AHP readers may be interested in an article in the November 2017 issue of the Journal of Theoretical and Philosophical Psychology.
“Carl Rogers’ and B. F. Skinner’s approaches to personal and societal improvement: A study in the psychological humanities,” by Jack Martin. Abstract:
Carl Rogers and B. F. Skinner were highly successful 20th century American psychologists who founded historically important schools of psychological inquiry and practice. Their theories, research, and professional practices were embedded within but also challenged American sociocultural concerns and conventions. The focus of this article is on how their research, theories, and ideas, especially those related to the freedom and control of persons, were drawn from their own life experiences and interacted with their penchants for personal freedom versus personal control. The deeply personal bases of Rogers’ and Skinner’s contributions to psychology also are instructive with respect to several issues in the theory of psychology, including the role of values and personal interests in psychological science and practice, relationships between basic research and applied research and professional practice, the generalization of results from experimentation and research, questions concerning human agency, and the place of social advocacy and reform in psychological science and professional practice. More generally, the work reported herein demonstrates the utility of biographical inquiry in particular and the psychological humanities more generally for theoretical purposes in psychology.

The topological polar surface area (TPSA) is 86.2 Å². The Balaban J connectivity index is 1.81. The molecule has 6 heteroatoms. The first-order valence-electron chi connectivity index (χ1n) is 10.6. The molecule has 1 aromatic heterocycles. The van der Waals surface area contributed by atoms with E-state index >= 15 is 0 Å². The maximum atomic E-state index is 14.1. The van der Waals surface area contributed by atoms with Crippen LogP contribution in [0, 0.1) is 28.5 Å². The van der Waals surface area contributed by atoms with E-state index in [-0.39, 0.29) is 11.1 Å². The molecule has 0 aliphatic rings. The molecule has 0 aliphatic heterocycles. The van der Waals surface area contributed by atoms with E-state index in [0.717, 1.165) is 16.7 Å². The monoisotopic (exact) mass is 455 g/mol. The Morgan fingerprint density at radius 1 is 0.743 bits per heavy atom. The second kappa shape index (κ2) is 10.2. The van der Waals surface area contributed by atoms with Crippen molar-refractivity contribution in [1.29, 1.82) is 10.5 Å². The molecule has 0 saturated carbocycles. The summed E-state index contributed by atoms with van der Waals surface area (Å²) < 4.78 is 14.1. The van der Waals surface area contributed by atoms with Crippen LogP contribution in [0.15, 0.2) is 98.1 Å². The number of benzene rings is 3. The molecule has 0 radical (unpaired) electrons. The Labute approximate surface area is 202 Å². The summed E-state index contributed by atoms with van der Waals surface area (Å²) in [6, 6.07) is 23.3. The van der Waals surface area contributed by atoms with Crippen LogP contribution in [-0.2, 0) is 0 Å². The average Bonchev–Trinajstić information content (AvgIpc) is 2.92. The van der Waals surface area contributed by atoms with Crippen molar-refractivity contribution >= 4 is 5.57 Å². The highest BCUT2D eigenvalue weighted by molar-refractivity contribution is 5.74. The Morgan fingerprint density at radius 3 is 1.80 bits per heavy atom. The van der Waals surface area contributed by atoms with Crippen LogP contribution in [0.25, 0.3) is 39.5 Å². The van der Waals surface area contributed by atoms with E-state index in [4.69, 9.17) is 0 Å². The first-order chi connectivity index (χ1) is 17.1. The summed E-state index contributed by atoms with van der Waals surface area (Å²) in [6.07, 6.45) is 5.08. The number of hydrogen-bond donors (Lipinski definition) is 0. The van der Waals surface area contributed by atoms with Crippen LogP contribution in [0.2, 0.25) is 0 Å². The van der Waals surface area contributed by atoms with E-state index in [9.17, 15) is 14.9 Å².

Jessica Riskin’s The Restless Clock: A History of the Centuries-Long Argument Over What Makes Living Things Tick may be of interest to AHP readers, particular its exploration of agency and intelligence. The book is described as follows:
Today, a scientific explanation is not meant to ascribe agency to natural phenomena: we would not say a rock falls because it seeks the center of the earth. Even for living things, in the natural sciences and often in the social sciences, the same is true. A modern botanist would not say that plants pursue sunlight. This has not always been the case, nor, perhaps, was it inevitable. Since the seventeenth century, many thinkers have made agency, in various forms, central to science.
The Restless Clock examines the history of this principle, banning agency, in the life sciences. It also tells the story of dissenters embracing the opposite idea: that agency is essential to nature. The story begins with the automata of early modern Europe, as models for the new science of living things, and traces questions of science and agency through Descartes, Leibniz, Lamarck, and Darwin, among many others. Mechanist science, Jessica Riskin shows, had an associated theology: the argument from design, which found evidence for a designer in the mechanisms of nature. Rejecting such appeals to a supernatural God, the dissenters sought to naturalize agency rather than outsourcing it to a “divine engineer.” Their model cast living things not as passive but as active, self-making machines.
The conflict between passive- and active-mechanist approaches maintains a subterranean life in current science, shaping debates in fields such as evolutionary biology, cognitive science, and artificial intelligence. This history promises not only to inform such debates, but also our sense of the possibilities for what it means to engage in science—and even what it means to be alive.